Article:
When the father of one of the world’s leading wilderness photographers died, he asked in his will that his body be cremated and his ashes strewn over the most beautiful place on earth. He left the choice of such a place to his son, knowing that of all people on earth he was the best qualified to decide. And of all the breathtaking places in the world, his son chose Concordia, that which cradles the K2, the second highest peak in the world, and the only point on earth where three peaks over 8000 metres are visible, and where three of the largest glaciers outside the Arctic region meet. Concordia, of which most Pakistanis are so completely oblivious.
Combine what is on offer with Pakistan’s traditional hospitality, and it makes for a sure-win situation — or so one would imagine. But the reality is a far cry from the potential.
In his memoirs In the Line of Fire, President Pervez Musharraf confesses that “it is unfortunate that Pakistan’s image abroad has been tarnished so badly that the world associates it only with terrorism and entremism. Many people think of our society only as intolerant and regressive. However much we plead that the vast majority of Pakistan is moderate and that only a fringe element is extremist — and that our national fabric has been damaged by the turbulence to our west in Afghanistan and to our east in Kashmir, not by anything inherent within our borders and society — the message does not get across.” There can be little arguing with this assessment. However, even if one concedes that Musharraf genuinely cares about promoting a softer image of Pakistan, his government has done little by way of creating a situation conducive to the development of tourism.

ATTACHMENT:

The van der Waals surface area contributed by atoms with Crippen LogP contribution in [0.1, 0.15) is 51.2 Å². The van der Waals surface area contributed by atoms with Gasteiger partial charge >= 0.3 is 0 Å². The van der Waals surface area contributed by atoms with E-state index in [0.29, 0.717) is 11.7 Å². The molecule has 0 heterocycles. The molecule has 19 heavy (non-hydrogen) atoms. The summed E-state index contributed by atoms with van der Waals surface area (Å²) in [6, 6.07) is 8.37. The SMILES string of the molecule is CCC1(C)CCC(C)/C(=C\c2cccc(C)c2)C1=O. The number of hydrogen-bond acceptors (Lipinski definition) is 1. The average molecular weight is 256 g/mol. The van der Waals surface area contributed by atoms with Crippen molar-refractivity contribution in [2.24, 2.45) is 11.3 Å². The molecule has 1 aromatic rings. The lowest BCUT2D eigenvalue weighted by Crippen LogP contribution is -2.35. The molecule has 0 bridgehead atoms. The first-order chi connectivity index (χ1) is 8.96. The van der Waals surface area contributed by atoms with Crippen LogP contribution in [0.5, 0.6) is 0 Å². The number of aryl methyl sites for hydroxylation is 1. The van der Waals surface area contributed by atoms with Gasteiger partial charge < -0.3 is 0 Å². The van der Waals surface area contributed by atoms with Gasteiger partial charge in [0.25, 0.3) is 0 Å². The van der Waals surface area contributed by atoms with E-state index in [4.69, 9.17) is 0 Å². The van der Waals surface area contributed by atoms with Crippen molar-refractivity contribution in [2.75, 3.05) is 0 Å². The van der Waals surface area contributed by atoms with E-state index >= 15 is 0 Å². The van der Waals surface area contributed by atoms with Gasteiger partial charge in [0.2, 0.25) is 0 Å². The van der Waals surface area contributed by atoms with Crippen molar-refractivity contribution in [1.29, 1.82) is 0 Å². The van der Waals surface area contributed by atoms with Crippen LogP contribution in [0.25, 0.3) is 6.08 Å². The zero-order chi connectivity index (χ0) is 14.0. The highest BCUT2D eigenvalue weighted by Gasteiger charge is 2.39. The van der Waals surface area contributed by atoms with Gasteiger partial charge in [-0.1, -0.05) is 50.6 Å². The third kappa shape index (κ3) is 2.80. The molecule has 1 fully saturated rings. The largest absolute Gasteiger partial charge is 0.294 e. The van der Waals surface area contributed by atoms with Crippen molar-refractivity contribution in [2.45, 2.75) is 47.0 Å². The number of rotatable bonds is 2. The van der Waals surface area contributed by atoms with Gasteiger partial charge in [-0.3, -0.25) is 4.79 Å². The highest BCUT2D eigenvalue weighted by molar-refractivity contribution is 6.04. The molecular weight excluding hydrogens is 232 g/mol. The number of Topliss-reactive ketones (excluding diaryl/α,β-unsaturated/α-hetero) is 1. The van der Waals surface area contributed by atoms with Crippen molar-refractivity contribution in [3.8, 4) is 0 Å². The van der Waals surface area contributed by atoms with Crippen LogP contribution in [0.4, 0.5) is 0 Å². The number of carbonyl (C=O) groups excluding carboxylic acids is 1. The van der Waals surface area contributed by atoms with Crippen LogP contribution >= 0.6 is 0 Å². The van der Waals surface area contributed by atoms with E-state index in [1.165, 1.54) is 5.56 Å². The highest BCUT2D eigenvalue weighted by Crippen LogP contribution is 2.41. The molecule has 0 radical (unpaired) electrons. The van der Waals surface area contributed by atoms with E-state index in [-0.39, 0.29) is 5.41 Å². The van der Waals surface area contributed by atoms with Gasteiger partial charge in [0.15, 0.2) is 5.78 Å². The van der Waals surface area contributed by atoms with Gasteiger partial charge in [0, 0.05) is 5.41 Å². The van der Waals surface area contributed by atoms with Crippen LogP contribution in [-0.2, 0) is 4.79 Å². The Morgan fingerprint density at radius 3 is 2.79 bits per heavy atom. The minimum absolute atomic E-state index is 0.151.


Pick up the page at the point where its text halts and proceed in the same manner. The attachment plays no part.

The image of Pakistan that is splashed around worldwide on television screens has led to repeated US State Department and other foreign embassies advisories against travel to the country, and who can blame foreigners for wanting to stay away? The possibility of terrorist activity directed specifically against American citizens and generally against foreigners of the western variety — and even the Chinese have not been spared — is very much a fact of life. Thus, when the PM and the federal minister of Tourism chose to Launch ‘Visit Pakistan 2007’ on their trip to the USA, local American journalists remarked amid sniggers “Visit Pakistan 2007 and get shot, bombed or killed.”